The city of Ludlow is gripped by the hottest July on record. The asphalt is melting, the birds are dying, petty crime is on the rise, and someone in Hannah Wagnor’s peaceful suburban community is killing girls.
For Hannah, the summer is a complicated one. Her best friend Lillian died six months ago, and Hannah just wants her life to go back to normal. But how can things be normal when Lillian’s ghost is haunting her bedroom, pushing her to investigate the mysterious string of murders? Hannah’s just trying to understand why her friend self-destructed, and where she fits now that Lillian isn’t there to save her a place among the social elite. And she must stop thinking about Finny Boone, the big, enigmatic delinquent whose main hobbies seem to include petty larceny and surprising acts of kindness.
With the entire city in a panic, Hannah soon finds herself drawn into a world of ghost girls and horrifying secrets. She realizes that only by confronting the Valentine Killer will she be able move on with her life—and it’s up to her to put together the pieces before he strikes again.
Paper Valentine is a hauntingly poetic tale of love and death by the New York Times bestselling author of The Replacement and The Space Between
At a first glance, Paper Valentine looks almost like a historical novel set in the Victorian era. That, of course, may only be because I have horrible vision and am most times, careless about my covers. Either way, the cover is arcane and when taking a closer look, the details are stunning.
I’m not normally one to pick up psycho-killer-movie like novels, but for Brenna I made an exception mostly because she’s a friend of Maggie Stiefvater and Maggie is just as much genius as she is hilarious, and while it’s a stretch from her usual genre, I figured her critique partner can be nothing less.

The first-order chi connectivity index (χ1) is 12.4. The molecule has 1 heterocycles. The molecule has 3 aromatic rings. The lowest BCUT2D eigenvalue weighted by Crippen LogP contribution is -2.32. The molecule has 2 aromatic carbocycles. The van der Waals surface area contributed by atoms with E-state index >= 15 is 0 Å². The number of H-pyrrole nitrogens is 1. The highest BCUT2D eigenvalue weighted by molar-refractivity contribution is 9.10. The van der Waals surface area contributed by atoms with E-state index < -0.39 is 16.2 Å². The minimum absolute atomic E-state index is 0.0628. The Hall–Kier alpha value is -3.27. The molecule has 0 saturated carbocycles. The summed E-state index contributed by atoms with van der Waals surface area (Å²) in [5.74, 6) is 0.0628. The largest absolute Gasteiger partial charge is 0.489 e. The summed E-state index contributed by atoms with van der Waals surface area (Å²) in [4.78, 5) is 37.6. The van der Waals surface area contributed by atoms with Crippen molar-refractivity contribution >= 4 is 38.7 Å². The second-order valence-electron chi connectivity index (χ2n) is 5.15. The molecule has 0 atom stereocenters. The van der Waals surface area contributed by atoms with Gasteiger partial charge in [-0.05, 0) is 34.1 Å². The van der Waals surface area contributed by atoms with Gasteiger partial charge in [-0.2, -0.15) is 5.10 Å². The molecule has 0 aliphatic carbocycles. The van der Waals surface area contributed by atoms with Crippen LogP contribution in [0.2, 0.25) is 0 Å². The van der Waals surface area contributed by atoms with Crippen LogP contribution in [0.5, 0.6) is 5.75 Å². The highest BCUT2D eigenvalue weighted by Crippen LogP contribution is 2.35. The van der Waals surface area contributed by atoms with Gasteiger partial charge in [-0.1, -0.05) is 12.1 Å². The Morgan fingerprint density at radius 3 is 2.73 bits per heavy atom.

Sooner than later, though, I found that Paper Valentine isn’t just a pretty face and any normal kind of mystery murder YA.
Paper Valentine isn’t only a tale of murder and mystery, but one of love, life and death, seemingly fitting into the plot even though most times it would be considered a drift away from the point. Yovanoff manages to create underlying meaning and importance in the middle of a situation that for the most part wouldn’t have time for it, and makes the novel a beautiful story as well as a horrifying one.
Plot development is thick and itch-worthy. Every page of Paper Valentine is laced with clues and wild ideas, and I love that no matter how far out an impulse might be, a possibility can never be ruled out because no one can be sure what to expect as an outcome.Curiosity seeps through the pages with details and questions that leave you wondering what might be important and the finale is nothing short of pleasing. The novel earns its spot among the true murder mystery YA’s of our day.
Characters in Paper Valentine are absolutely fabulous and wondrously memorizing. Personas are original and have unique qualities that are startlingly intriguing. My favorite character is, no surprise, Finny Boone, who not only plays our protagonists love interest, but a boy with a criminal record, bleached hair, and uncannily, only four fingers on his left hand. Hannah is an entertaining main character with an outside-the-box kind of mind and her best friend, while a ghost, practically jumps off the pages and is alive in every aspect but one.
Paper Valentine comes to a confident, easing close that leaves readers satisfied while wondering what may lie beyond the last page, and is perfect for this stand alone. Doors are closed but windows are opened and it’s up to the reader to imagine what lies ahead, and that’s a glorious gift not many writers leave for their readers.
Paper Valentine is the first novel I’ve read by Brenna, but it surely won’t be the last.
It’s a story both refreshing and witty, and I loved every minute of it.